metulburr@ubuntu:~/repos/test$

6) now we finally upload the file to the repo on the site:
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metulburr@ubuntu:~/repos/test$ git push origin master

Depending on how you set up git or created a .netrc file with authentication in it, etc. You may also at this point have to insert your username and password that is associated with your github account.
and there you should see the test.txt file in your new repo.

This was very cut and dry. There are a ton of things you can do, and i only named off the requirements to upload, there is more if you want to change the code you already put up, etc. etc.

For those that want to ease the method of converting to github, if your on windows, there is a GUI tool to help push/pull repos:
http://windows.github.com/

https://asciinema.org/a/8425
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Re: Creating a repo for your completed scripts

Postby Mekire » Tue Jul 30, 2013 1:51 am

The only appeal of Google Code was, it gave you a nice clean binary download page that kept track of the number of downloads and didn't intimidate less tech-savvy users. This feature has now been deprecated/removed. Google does support git repos but the functionality is nothing compared to github or bitbucket. Now I personally like the interface of Github more than Bitbucket. The plus for Bitbucket however, is that it still has a downloads section that you can point users to, who might otherwise be intimidated by a git repo. Also, yes you can make private repos, though I wouldn't encourage this unless you are working on a commercial project.

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Re: Creating a repo for your completed scripts

Postby metulburr » Tue Jul 30, 2013 1:59 am

i am not sure what you mean downloads section? If i was wanted someone to download our plants vs zombies game, that had no idea of what github was, i would give them the direct download link, https://github.com/metulburr/Plants-VS- ... master.zip, instead of the repo. I would assume if that person knew more than i thought they did, they would strip off url of the download link to its base to get to the repo.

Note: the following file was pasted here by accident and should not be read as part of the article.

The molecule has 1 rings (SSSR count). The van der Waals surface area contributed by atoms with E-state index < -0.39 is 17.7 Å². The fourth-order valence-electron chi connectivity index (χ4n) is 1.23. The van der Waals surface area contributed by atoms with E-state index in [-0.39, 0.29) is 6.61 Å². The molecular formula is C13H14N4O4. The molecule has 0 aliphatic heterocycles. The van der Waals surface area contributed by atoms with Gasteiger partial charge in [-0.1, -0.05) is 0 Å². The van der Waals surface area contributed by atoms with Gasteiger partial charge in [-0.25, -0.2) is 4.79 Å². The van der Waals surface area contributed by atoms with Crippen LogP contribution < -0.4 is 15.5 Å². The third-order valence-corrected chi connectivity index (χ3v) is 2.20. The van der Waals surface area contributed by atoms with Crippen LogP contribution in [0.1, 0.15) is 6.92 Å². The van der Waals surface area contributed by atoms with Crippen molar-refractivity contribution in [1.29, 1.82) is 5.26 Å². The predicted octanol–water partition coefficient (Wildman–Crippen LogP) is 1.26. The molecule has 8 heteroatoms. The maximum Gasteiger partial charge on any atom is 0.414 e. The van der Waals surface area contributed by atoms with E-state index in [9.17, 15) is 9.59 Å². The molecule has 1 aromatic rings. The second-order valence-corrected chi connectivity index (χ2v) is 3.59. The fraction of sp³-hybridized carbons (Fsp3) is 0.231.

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Re: Creating a repo for your completed scripts

Postby Mekire » Tue Jul 30, 2013 2:14 am

Technically you are not supposed to upload binaries to Github. So if I wanted to prepackage our program as an exe for non-python-using windows users, Github wouldn't appreciate it (though you could probably still add it to the repo). This is why you can't actually download individual files from a repo without cloning or downloading the whole thing. It isn't encouraged. With Google code and Bitbucket though, they have pages like these:
http://code.google.com/p/double-cross/downloads/list
https://bitbucket.org/Mekire/gltut-python-pygame-pyopengl/downloads
(however as I said Google Code no longer has this functionality for new projects)

Git repos of course are fine for coders targeting coders. It is when you are targeting people who perhaps don't have python (or have never heard of python), that you have issues. The average user is not going to install python, and then install pygame, and then install numpy, just to run a game.

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Re: Creating a repo for your completed scripts

Postby Mekire » Fri May 09, 2014 2:53 pm

Found this interactive git tutorial. Pretty basic but I think it is a great way to get started with the (sometimes daunting) task of learning git.
https://try.github.io/